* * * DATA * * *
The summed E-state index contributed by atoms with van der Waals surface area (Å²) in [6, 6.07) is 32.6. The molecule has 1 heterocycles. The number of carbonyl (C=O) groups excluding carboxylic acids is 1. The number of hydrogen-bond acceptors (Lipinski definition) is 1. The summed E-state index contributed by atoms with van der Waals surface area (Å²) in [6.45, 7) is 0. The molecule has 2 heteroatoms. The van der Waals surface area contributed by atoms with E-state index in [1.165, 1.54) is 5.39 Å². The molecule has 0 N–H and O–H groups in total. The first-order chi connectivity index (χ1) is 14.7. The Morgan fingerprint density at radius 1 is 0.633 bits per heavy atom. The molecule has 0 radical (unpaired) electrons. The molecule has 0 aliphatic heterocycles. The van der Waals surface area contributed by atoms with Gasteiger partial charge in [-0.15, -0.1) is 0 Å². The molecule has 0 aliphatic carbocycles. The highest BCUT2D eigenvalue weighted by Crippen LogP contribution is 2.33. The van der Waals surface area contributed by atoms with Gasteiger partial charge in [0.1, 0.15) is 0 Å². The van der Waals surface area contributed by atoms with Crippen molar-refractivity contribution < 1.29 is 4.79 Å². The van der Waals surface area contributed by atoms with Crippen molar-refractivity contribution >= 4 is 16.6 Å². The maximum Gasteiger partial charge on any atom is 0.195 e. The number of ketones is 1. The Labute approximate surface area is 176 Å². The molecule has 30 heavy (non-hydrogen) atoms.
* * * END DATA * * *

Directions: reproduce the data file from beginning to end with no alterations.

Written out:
The summed E-state index contributed by atoms with van der Waals surface area (Å²) in [6, 6.07) is 32.6. The molecule has 1 heterocycles. The number of carbonyl (C=O) groups excluding carboxylic acids is 1. The number of hydrogen-bond acceptors (Lipinski definition) is 1. The summed E-state index contributed by atoms with van der Waals surface area (Å²) in [6.45, 7) is 0. The molecule has 2 heteroatoms. The van der Waals surface area contributed by atoms with E-state index in [1.165, 1.54) is 5.39 Å². The molecule has 0 N–H and O–H groups in total. The first-order chi connectivity index (χ1) is 14.7. The Morgan fingerprint density at radius 1 is 0.633 bits per heavy atom. The molecule has 0 radical (unpaired) electrons. The molecule has 0 aliphatic heterocycles. The van der Waals surface area contributed by atoms with Gasteiger partial charge in [-0.15, -0.1) is 0 Å². The molecule has 0 aliphatic carbocycles. The highest BCUT2D eigenvalue weighted by Crippen LogP contribution is 2.33. The van der Waals surface area contributed by atoms with Gasteiger partial charge in [0.1, 0.15) is 0 Å². The van der Waals surface area contributed by atoms with Crippen molar-refractivity contribution < 1.29 is 4.79 Å². The van der Waals surface area contributed by atoms with Crippen molar-refractivity contribution >= 4 is 16.6 Å². The maximum Gasteiger partial charge on any atom is 0.195 e. The number of ketones is 1. The Labute approximate surface area is 176 Å². The molecule has 30 heavy (non-hydrogen) atoms.